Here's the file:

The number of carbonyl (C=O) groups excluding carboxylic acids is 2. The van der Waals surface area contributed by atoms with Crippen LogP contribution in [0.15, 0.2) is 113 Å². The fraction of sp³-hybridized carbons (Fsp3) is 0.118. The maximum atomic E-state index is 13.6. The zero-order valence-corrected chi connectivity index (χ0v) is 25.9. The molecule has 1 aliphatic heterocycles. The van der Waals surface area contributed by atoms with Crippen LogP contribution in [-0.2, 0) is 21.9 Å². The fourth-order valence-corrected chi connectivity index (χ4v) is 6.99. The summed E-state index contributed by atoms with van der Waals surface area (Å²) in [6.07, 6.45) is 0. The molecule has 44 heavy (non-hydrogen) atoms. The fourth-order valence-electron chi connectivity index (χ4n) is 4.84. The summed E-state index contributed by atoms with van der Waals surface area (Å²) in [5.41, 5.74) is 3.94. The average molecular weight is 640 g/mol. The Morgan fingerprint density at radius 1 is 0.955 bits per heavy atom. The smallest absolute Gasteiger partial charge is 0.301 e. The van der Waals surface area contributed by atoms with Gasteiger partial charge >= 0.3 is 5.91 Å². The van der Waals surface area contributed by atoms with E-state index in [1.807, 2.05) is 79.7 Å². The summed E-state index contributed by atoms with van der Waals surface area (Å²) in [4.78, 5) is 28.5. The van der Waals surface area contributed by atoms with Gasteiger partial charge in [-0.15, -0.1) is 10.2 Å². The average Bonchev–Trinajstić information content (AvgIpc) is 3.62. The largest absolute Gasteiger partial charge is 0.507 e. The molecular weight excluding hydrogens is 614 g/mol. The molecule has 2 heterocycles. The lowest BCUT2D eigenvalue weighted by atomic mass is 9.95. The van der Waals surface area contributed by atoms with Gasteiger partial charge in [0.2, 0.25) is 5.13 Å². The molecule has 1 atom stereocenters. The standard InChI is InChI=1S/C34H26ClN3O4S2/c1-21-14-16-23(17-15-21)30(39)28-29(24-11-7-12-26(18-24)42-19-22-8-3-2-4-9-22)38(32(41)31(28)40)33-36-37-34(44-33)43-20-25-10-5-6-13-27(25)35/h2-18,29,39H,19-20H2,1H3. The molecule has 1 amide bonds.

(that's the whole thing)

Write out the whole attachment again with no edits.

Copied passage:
The number of carbonyl (C=O) groups excluding carboxylic acids is 2. The van der Waals surface area contributed by atoms with Crippen LogP contribution in [0.15, 0.2) is 113 Å². The fraction of sp³-hybridized carbons (Fsp3) is 0.118. The maximum atomic E-state index is 13.6. The zero-order valence-corrected chi connectivity index (χ0v) is 25.9. The molecule has 1 aliphatic heterocycles. The van der Waals surface area contributed by atoms with Crippen LogP contribution in [-0.2, 0) is 21.9 Å². The fourth-order valence-corrected chi connectivity index (χ4v) is 6.99. The summed E-state index contributed by atoms with van der Waals surface area (Å²) in [6.07, 6.45) is 0. The molecule has 44 heavy (non-hydrogen) atoms. The fourth-order valence-electron chi connectivity index (χ4n) is 4.84. The summed E-state index contributed by atoms with van der Waals surface area (Å²) in [5.41, 5.74) is 3.94. The average molecular weight is 640 g/mol. The Morgan fingerprint density at radius 1 is 0.955 bits per heavy atom. The smallest absolute Gasteiger partial charge is 0.301 e. The van der Waals surface area contributed by atoms with Gasteiger partial charge >= 0.3 is 5.91 Å². The van der Waals surface area contributed by atoms with E-state index in [1.807, 2.05) is 79.7 Å². The summed E-state index contributed by atoms with van der Waals surface area (Å²) in [4.78, 5) is 28.5. The van der Waals surface area contributed by atoms with Gasteiger partial charge in [-0.15, -0.1) is 10.2 Å². The average Bonchev–Trinajstić information content (AvgIpc) is 3.62. The largest absolute Gasteiger partial charge is 0.507 e. The molecular weight excluding hydrogens is 614 g/mol. The molecule has 2 heterocycles. The lowest BCUT2D eigenvalue weighted by atomic mass is 9.95. The van der Waals surface area contributed by atoms with Gasteiger partial charge in [0.2, 0.25) is 5.13 Å². The molecule has 1 atom stereocenters. The standard InChI is InChI=1S/C34H26ClN3O4S2/c1-21-14-16-23(17-15-21)30(39)28-29(24-11-7-12-26(18-24)42-19-22-8-3-2-4-9-22)38(32(41)31(28)40)33-36-37-34(44-33)43-20-25-10-5-6-13-27(25)35/h2-18,29,39H,19-20H2,1H3. The molecule has 1 amide bonds.